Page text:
The best course to follow is to try to choose and use words and expressions that are normally employed by reputable speakers in all sections of the country at the present time. That is, diction is effective and appropriate when it is in national, present, and reputable use. Any word or expression is correct if it meets these three standards; it may also be effective (appropriate although not “correct”) if it does not meet these standards but is used for a particular purpose in a particular situation.
Among cultural levels of speech may be included illiteracies, narrowly local dialects, ungrammatical speech, slovenly vocabulary and construction, and an excessive resort to slang, shoptalk, and even profanity and obscenity. On a higher level is the language spoken by cultured people over wide areas; such speech is clear, relatively concise, and grammatically correct. In general, these two levels may be referred to as substandard and standard, with the latter category divided into informal standard and formal standard.
Functional varieties of speech may loosely be grouped in two classes, familiar and formal. Included in functional varieties of speech independent of cultural levels are colloquialisms. Such expressions exist in varying degrees of formality: familiar conversation, private correspondence, formal conversation, public worship, platform speech, and so forth.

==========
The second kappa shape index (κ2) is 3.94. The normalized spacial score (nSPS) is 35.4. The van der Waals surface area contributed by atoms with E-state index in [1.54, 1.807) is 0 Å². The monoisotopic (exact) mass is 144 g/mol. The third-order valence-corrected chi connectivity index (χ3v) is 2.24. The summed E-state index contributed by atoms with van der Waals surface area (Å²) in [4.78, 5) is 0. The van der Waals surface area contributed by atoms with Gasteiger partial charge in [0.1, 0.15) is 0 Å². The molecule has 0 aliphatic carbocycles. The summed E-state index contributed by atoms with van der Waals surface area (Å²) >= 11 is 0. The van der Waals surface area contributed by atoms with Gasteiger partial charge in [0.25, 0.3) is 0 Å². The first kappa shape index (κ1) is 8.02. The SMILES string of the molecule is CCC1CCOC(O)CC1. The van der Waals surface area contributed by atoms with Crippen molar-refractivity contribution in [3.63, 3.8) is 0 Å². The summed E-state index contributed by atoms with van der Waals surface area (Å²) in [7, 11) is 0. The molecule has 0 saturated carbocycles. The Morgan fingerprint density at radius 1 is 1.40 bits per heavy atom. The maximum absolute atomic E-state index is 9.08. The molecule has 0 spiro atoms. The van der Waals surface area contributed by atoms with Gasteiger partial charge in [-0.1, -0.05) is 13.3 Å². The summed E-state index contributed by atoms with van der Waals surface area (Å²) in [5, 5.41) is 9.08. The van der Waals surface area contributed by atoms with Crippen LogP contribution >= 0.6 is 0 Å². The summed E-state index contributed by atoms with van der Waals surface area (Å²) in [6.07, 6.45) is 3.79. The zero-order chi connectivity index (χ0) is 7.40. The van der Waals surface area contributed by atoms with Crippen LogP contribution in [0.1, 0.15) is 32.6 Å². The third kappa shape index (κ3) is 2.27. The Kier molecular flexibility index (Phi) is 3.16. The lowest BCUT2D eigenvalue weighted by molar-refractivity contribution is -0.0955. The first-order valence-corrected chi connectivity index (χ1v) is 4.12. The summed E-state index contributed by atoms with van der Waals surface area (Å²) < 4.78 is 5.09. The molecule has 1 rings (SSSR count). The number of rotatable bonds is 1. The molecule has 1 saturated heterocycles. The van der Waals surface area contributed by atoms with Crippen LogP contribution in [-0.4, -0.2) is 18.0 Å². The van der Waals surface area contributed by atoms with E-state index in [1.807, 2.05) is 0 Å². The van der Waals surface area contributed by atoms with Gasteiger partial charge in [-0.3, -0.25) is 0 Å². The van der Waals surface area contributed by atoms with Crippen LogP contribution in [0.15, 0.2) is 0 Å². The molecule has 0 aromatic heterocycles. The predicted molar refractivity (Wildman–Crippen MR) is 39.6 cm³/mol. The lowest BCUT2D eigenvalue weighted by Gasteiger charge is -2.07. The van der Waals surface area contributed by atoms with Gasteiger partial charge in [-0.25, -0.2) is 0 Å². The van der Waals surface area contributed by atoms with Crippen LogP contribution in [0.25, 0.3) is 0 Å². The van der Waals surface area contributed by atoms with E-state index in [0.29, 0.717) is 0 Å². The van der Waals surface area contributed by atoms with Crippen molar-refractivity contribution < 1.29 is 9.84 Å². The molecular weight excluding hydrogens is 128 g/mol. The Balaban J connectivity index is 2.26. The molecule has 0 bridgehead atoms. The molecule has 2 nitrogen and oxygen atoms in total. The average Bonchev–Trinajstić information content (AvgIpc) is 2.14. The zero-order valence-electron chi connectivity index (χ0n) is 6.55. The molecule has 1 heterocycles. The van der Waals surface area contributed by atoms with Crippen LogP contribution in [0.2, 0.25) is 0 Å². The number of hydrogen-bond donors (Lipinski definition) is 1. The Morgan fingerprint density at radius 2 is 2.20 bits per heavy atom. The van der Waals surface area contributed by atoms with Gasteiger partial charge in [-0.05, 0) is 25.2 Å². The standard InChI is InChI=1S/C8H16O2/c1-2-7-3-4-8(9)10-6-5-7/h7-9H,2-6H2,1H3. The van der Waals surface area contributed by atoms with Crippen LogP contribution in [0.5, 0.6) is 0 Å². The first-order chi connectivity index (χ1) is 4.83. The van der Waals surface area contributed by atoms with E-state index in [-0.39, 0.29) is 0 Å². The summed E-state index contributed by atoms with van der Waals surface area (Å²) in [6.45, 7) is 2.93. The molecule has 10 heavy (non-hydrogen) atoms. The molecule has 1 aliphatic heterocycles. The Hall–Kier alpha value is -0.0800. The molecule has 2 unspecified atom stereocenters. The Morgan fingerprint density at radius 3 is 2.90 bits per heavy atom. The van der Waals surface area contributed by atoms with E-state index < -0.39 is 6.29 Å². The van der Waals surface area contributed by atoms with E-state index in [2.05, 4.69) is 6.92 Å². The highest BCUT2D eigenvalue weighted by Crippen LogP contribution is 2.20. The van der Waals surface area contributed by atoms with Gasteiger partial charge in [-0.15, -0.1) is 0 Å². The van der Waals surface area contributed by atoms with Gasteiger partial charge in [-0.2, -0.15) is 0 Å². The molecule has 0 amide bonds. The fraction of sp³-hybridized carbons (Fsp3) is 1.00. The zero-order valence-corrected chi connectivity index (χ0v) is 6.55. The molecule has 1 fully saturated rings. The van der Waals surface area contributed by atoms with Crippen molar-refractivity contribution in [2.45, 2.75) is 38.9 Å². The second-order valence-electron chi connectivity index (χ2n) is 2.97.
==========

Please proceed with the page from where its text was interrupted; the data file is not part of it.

For every occasion when one needs to speak formally, a hundred or a thousand situations involve informal talk. Here the aim should be to speak naturally and easily, with as much interest and animation as one can summon up. No matter how important what one has to say is, and no matter how interested one is in saying that something, he should try to choose words to fit the occasion. In doing so, he should strive to avoid such roadblocks to effective communication as illiteracies, improprieties, grammatical errors, excessive slang, unidiomatic expressions, wordiness, and triteness.
The belief that “anything goes” in the use of language can be embarrassing and costly. Speech and writing that communicate are one thing; speech and writing that do so clearly, interestingly, and effectively are something else. Literacy and competency are different matters. Naturalness and ease in speaking and writing are worthwhile goals, but casualness, ignorance, and lack of concern are destructive attitudes in reaching for them. Certain language standards are important. The credo of the English editors is that expressed by Theodore M. Bernstein of The New York Times in Watch Your Language: